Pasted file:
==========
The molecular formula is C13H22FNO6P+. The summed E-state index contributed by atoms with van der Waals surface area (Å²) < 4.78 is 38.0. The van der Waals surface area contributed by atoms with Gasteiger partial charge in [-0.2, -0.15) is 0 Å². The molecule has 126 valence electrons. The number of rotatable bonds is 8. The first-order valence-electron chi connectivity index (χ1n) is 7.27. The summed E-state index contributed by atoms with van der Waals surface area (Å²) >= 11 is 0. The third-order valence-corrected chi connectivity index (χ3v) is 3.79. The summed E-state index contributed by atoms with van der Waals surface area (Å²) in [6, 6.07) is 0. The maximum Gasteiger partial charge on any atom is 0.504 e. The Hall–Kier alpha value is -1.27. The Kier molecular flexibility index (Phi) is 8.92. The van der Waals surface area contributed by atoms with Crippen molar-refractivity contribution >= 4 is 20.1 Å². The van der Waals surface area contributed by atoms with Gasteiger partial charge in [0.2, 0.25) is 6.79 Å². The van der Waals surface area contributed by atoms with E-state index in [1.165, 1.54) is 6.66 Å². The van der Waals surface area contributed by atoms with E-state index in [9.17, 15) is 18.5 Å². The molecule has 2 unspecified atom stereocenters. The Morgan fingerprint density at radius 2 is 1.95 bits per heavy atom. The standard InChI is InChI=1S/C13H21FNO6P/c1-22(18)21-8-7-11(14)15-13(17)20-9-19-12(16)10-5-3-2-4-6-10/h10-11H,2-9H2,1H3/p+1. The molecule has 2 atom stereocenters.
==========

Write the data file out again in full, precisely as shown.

The molecular formula is C13H22FNO6P+. The summed E-state index contributed by atoms with van der Waals surface area (Å²) < 4.78 is 38.0. The van der Waals surface area contributed by atoms with Gasteiger partial charge in [-0.2, -0.15) is 0 Å². The molecule has 126 valence electrons. The number of rotatable bonds is 8. The first-order valence-electron chi connectivity index (χ1n) is 7.27. The summed E-state index contributed by atoms with van der Waals surface area (Å²) >= 11 is 0. The third-order valence-corrected chi connectivity index (χ3v) is 3.79. The summed E-state index contributed by atoms with van der Waals surface area (Å²) in [6, 6.07) is 0. The maximum Gasteiger partial charge on any atom is 0.504 e. The Hall–Kier alpha value is -1.27. The Kier molecular flexibility index (Phi) is 8.92. The van der Waals surface area contributed by atoms with Crippen molar-refractivity contribution >= 4 is 20.1 Å². The van der Waals surface area contributed by atoms with Gasteiger partial charge in [0.2, 0.25) is 6.79 Å². The van der Waals surface area contributed by atoms with E-state index in [1.165, 1.54) is 6.66 Å². The van der Waals surface area contributed by atoms with E-state index in [9.17, 15) is 18.5 Å². The molecule has 2 unspecified atom stereocenters. The Morgan fingerprint density at radius 2 is 1.95 bits per heavy atom. The standard InChI is InChI=1S/C13H21FNO6P/c1-22(18)21-8-7-11(14)15-13(17)20-9-19-12(16)10-5-3-2-4-6-10/h10-11H,2-9H2,1H3/p+1. The molecule has 2 atom stereocenters.